Oklahoma City, Oklahoma
Federal and State Regulators File Coordinated Actions to Halt “Broadband Wireless” Stock Manipulation Scheme 
For Immediate Release
Friday, August 11, 2000
Contact: Irving Faught, Administrator and Spencer Barasch, Associate District Administrator
  Oklahoma Department of Securities
Oklahoma City/////  The United States Securities and Exchange Commission (“SEC”) and the Oklahoma Department of Securities (“ODS”) announced today that they have filed coordinated enforcement lawsuits in federal and state district courts to halt an alleged “pump and dump” stock manipulation scheme involving the securities of Broadband Wireless International Corporation (“BBAN”). BBAN is a Nevada Corporation with offices in Cisco, Texas and Oklahoma City. Its common stock trades in the over the counter market on the NASD OTC Bulletin Board under the symbol “BBAN.”

The lawsuits allege that the scheme was primarily orchestrated by two individuals with histories of prior problems with regulators and law enforcement agencies, namely, Donald L. Knight (“Knight”), a convicted felon, and Ivan W. Webb (“Webb”), who was charged with fraud in a prior SEC lawsuit. Knight pled guilty in 1990 to wire fraud in connection with a securities scheme, for which he previously was incarcerated and remains on probation. Webb was permanently enjoined by a federal court from engaging in violations of the federal securities laws in 1982 and was ordered to cease and desist from violations of Kansas securities laws in 1992.

According to the SEC and ODS, in the fall of 1999, Knight, operating through one of his several “nominee” companies, BroadCom Wireless Communications Corporation (“BroadCom”), acquired control of BBAN, a struggling public oil and gas company, and changed the company’s stated business purpose to “telecommunications.” Over the next several months, Knight and Webb caused BBAN to issue press releases and file reports with the SEC that fraudulently touted the company’s purported acquisition of several private telecommunications companies. Knight and Webb further hyped the acquisitions and BBAN’s favorable business prospects on the company’s website and the “Raging Bull” Internet bulletin board.

The SEC and ODS further allege that these promotional or “pumping” efforts resulted in a dramatic rise in the price of BBAN’s stock. In late 1999, shortly after Knight acquired control of the company, BBAN stock was trading at about $.12 per share. By February 2000, the price had increased by 10,000% to more than $12 per share. Concurrently, Knight sold or “dumped” millions of shares of restricted BBAN stock he held in the name of BroadCom to investors, reaping at least $5 million. Unbeknownst to these investors and to the public marketplace, BBAN did not have the financial wherewithal to consummate any of the acquisitions it touted and eventually defaulted on each one. Moreover, investors who bought shares through Knight were falsely led to believe that they were purchasing shares directly from BBAN and that their funds were earmarked for the company’s operations. These investors also were falsely led to believe that they were buying BBAN shares that they could freely sell into the market within 90 days.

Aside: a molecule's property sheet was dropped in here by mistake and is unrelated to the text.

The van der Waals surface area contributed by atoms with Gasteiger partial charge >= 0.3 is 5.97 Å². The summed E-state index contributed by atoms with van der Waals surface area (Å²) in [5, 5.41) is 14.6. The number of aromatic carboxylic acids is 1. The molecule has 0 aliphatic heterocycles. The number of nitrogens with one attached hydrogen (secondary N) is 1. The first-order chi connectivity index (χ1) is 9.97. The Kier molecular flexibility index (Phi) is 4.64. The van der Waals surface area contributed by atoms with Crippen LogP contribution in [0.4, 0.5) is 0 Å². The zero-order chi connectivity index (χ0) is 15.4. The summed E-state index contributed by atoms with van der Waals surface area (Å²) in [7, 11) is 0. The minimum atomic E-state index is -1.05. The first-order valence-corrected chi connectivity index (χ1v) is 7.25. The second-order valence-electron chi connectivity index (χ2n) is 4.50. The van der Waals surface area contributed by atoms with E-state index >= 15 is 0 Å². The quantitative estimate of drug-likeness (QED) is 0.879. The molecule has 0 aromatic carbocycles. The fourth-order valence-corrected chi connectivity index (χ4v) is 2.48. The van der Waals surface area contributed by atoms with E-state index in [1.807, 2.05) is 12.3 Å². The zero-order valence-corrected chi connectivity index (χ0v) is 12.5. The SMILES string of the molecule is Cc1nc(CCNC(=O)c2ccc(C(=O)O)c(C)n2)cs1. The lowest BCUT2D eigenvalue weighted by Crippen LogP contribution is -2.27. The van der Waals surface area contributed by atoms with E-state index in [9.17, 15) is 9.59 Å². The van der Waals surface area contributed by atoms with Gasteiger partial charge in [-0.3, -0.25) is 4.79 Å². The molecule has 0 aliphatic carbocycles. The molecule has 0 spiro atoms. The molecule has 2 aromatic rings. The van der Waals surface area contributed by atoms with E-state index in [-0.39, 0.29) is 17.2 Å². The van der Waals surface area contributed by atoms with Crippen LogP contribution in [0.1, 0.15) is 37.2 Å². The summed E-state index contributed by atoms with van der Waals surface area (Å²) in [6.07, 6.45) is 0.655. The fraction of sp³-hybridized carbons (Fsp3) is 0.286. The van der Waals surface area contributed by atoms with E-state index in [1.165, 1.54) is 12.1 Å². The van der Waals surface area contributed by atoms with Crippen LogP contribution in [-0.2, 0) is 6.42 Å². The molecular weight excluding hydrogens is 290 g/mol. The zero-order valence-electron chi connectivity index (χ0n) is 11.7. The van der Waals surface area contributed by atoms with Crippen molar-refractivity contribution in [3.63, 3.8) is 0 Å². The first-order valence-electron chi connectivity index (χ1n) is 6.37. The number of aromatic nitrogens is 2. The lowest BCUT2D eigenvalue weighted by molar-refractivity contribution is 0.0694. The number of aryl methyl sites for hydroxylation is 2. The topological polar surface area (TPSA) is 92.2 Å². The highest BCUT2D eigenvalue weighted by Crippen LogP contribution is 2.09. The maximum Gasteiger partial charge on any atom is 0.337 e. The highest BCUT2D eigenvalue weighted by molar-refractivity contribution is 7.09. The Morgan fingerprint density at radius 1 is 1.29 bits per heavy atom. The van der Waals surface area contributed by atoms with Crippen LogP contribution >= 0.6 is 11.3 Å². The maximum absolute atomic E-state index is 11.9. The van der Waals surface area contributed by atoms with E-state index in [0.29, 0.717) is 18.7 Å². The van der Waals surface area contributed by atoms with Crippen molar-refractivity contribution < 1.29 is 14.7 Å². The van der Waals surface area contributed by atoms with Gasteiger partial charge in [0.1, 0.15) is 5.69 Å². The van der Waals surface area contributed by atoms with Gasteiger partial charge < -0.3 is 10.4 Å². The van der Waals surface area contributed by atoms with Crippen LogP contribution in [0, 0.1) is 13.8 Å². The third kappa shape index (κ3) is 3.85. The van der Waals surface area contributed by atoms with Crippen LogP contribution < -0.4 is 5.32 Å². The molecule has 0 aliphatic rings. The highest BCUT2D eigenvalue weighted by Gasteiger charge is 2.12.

Knight and Webb later caused BBAN to file a false and misleading registration statement with the SEC on Form S-8. The registration statement falsely represented that the registered shares were for legitimate company consultants and employee purposes when, in fact, they were not. Later, Knight, in an effort to re-gain control over BBAN from Webb, caused BroadCom to conduct a fraudulent Internet proxy solicitation.

Irving Faught, Administrator of the ODS, said: “Using half-truths, misstatements and smoke and mirrors, the Defendants drove the price of the stock up while dumping low cost shares on the market. We know of millions of dollars received from investors across the country.” Faught further said: ”Since the Defendants received a significant amount of money from numerous people, we asked the Court to freeze any assets of the Defendants and return such assets, if any, to the investors.”

Spencer C. Barasch, Associate Administrator in charge of the SEC’s enforcement program for Oklahoma and other states, stated that: “”pump and dump stock manipulation schemes like this undermine the integrity of the markets to the extreme disadvantage of investors. For some time, the SEC has made it a priority to root out these schemes.” Barasch went on to state, “Investors must test the information that they receive regarding a company’s prospects and must view with skepticism comments made on the Internet until the information can be confirmed.”

The SEC and/or ODS lawsuits seek a myriad of relief including a freeze of assets, injunctions, and the appointment of a receiver for BBAN and other entities under Knight’s control.

Both the SEC and ODS worked closely with the Federal Bureau of Investigation in this matter. The U.S. Attorney’s Office has filed a Petition in U.S. District Court seeking to revoke Knight’s criminal probation.
This press release, and related information, is available on the Department of Securities' web site at www.securities.ok.gov, by phone at 405/280-7700, or in writing at:  Oklahoma Department of Securities, 204 North Robinson, Suite 400, Oklahoma City, OK 73102